Earl Lewis

National Humanities Medal


Earl Lewis
Photo caption

—Photo courtesy of Earl Lewis

Earl Lewis, for writing America’s history and shaping America’s future. As a social historian and academic leader, Earl Lewis has made vital contributions to the field of Black history, educating generations of students, while also being a leading voice for greater diversity in academia and our Nation.

When Earl Lewis, the Thomas C. Holt Distinguished University Professor of History, Afroamerican and African Studies, and Public Policy at the University of Michigan, found out that he had won the National Humanities Medal, he was surprised. “Usually when I get a call from someone at the White House, they ask me to do something,” he says. “But I realized no, this is actually the other side. Not an assignment but an award.”

Lewis is no stranger to high profile work. He was previously president of the Andrew W. Mellon Foundation and provost of Emory University. Currently, he is director of the Center for Social Solutions at the University of Michigan, and he’s working on a research project with eight other universities about the relationship between local histories, race, and the need for reparations that will culminate in a documentary to be made with PBS and WQED Pittsburgh.

Despite his success in academia, Lewis did not start college wanting to be a professor. After graduating from Concordia College in Moorhead, Minnesota, the native Virginian was trying to figure out what he wanted to do next and went to the University of Minnesota to pursue a master’s degree. The year was 1978, and there weren’t many African Americans in graduate school.

“One of my closest friends and colleagues, Joe [William] Trotter—who’s at Carnegie Mellon University—Joe was ahead of me in graduate school, and he looks at me and says, ‘You’re going to be the next one of us,’ meaning the next African American to earn a doctorate from the University of Minnesota,” Lewis recalls. “He saw it before I did. And he was right, I would be the next person.”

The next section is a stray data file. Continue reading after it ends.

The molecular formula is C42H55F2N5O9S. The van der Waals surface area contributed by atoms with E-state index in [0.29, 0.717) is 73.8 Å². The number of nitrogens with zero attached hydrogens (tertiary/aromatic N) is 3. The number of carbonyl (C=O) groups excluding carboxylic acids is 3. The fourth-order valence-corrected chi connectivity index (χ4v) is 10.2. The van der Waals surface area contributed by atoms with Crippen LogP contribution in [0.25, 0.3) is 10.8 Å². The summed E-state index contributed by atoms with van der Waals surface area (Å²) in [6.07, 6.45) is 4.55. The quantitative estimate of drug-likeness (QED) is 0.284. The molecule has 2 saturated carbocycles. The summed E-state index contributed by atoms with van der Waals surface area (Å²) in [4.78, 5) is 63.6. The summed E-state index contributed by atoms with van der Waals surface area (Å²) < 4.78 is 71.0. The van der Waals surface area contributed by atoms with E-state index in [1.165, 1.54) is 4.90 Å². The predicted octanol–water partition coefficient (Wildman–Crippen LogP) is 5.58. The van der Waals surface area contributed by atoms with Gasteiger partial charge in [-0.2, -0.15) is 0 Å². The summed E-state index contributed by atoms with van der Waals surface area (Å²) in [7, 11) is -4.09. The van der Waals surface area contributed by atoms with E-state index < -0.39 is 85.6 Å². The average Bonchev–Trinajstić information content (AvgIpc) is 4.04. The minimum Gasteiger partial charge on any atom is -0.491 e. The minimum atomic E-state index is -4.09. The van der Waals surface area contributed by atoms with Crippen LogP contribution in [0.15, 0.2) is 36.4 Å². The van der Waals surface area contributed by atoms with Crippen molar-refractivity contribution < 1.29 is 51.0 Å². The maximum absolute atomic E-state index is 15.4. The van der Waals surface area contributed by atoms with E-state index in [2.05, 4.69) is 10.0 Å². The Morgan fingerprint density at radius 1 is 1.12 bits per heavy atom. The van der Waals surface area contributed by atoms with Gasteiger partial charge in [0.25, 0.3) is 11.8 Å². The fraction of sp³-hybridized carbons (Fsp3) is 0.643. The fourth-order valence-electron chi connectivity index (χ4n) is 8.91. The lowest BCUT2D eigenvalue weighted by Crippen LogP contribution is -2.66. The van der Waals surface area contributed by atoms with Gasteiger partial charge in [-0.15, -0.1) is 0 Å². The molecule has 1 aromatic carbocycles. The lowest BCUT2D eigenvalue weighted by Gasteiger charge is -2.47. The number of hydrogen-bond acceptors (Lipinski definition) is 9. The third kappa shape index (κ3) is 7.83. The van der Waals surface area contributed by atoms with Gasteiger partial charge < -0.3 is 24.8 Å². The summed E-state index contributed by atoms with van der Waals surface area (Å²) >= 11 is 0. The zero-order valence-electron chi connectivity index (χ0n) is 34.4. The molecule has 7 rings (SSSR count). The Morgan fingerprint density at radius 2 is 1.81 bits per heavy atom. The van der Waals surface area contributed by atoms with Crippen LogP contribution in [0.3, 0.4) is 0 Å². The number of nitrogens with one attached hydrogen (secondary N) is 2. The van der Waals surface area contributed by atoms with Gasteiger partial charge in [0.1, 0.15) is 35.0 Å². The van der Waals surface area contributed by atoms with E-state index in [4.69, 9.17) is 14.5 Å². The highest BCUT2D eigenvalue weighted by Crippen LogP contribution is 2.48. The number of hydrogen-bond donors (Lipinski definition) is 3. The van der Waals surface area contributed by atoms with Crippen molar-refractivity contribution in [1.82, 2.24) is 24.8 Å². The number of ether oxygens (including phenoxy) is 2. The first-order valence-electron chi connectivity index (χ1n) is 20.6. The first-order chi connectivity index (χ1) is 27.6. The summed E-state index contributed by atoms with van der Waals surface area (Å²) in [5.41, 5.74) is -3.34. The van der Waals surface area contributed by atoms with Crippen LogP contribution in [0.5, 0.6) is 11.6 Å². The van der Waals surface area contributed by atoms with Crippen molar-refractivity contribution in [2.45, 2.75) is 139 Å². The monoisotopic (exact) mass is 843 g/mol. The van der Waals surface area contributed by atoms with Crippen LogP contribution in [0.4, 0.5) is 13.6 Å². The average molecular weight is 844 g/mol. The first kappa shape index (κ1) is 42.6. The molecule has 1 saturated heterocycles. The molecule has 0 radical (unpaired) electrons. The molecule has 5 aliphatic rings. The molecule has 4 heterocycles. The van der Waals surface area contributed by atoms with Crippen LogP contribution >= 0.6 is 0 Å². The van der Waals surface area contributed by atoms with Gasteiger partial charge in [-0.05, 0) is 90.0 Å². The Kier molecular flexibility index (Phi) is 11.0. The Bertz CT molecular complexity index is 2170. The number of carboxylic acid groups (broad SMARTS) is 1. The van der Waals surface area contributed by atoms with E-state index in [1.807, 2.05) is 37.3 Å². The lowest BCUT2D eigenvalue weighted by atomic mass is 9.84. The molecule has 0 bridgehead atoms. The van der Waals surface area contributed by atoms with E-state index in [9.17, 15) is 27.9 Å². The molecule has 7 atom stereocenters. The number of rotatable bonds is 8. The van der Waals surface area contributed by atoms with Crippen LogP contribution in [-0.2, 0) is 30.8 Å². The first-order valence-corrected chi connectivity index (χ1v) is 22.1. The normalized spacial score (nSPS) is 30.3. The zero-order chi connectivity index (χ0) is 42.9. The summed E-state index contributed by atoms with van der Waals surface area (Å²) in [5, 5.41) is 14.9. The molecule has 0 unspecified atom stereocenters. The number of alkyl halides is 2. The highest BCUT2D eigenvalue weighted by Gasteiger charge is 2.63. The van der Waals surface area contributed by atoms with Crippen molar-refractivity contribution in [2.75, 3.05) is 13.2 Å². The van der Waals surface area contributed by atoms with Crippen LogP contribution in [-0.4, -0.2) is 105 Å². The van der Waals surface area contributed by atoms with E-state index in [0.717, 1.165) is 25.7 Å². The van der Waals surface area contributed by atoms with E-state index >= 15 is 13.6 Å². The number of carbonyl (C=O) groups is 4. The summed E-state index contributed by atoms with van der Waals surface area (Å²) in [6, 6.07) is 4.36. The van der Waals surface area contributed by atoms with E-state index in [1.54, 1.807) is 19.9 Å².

After becoming the first in his family to earn a doctorate, Lewis landed a job at University of California, Berkeley. “Being hired at what was considered the premier public institution in the United States was certainly, at that point, probably one of my proudest moments,” Lewis recalls.

He taught at Berkeley from 1984 until 1989 and then was recruited to work at the University of Michigan. It was there that Lewis had his first taste of administrative work.

“Berkeley, in order to retain me but also to enhance my salary, wanted me to take on an administrative role, and I said I didn’t want to do that,” Lewis recalls. “I could go to Michigan and didn’t have to become an assistant dean. Little did I know that within a year of coming to Michigan, I would be directing the Center for Afroamerican and African Studies.”

He built up what was one of the strongest programs in the country, recruiting such faculty members as Robin D. G. Kelley, who now works at University of California, Los Angeles, and Elsa Barkley Brown, who now teaches at University of Maryland, College Park.

“I came to understand I had an aptitude for administrative work,” Lewis says, and he went on to be a dean and vice provost of Rackham Graduate School. Later he became the provost and executive vice president for academic affairs at Emory University.

“What I learned is that administrative life actually is a nice balance,” Lewis says. “So much of academic life is about deferred gratification. You write an article, you write a book, and then it’s in production for 12, 18, sometimes 24 months before it comes out. Oftentimes, I’ve read something and go, ‘God I don’t even remember writing this.’ But with academic administration I could make a decision in the morning, and it had consequences by the afternoon.”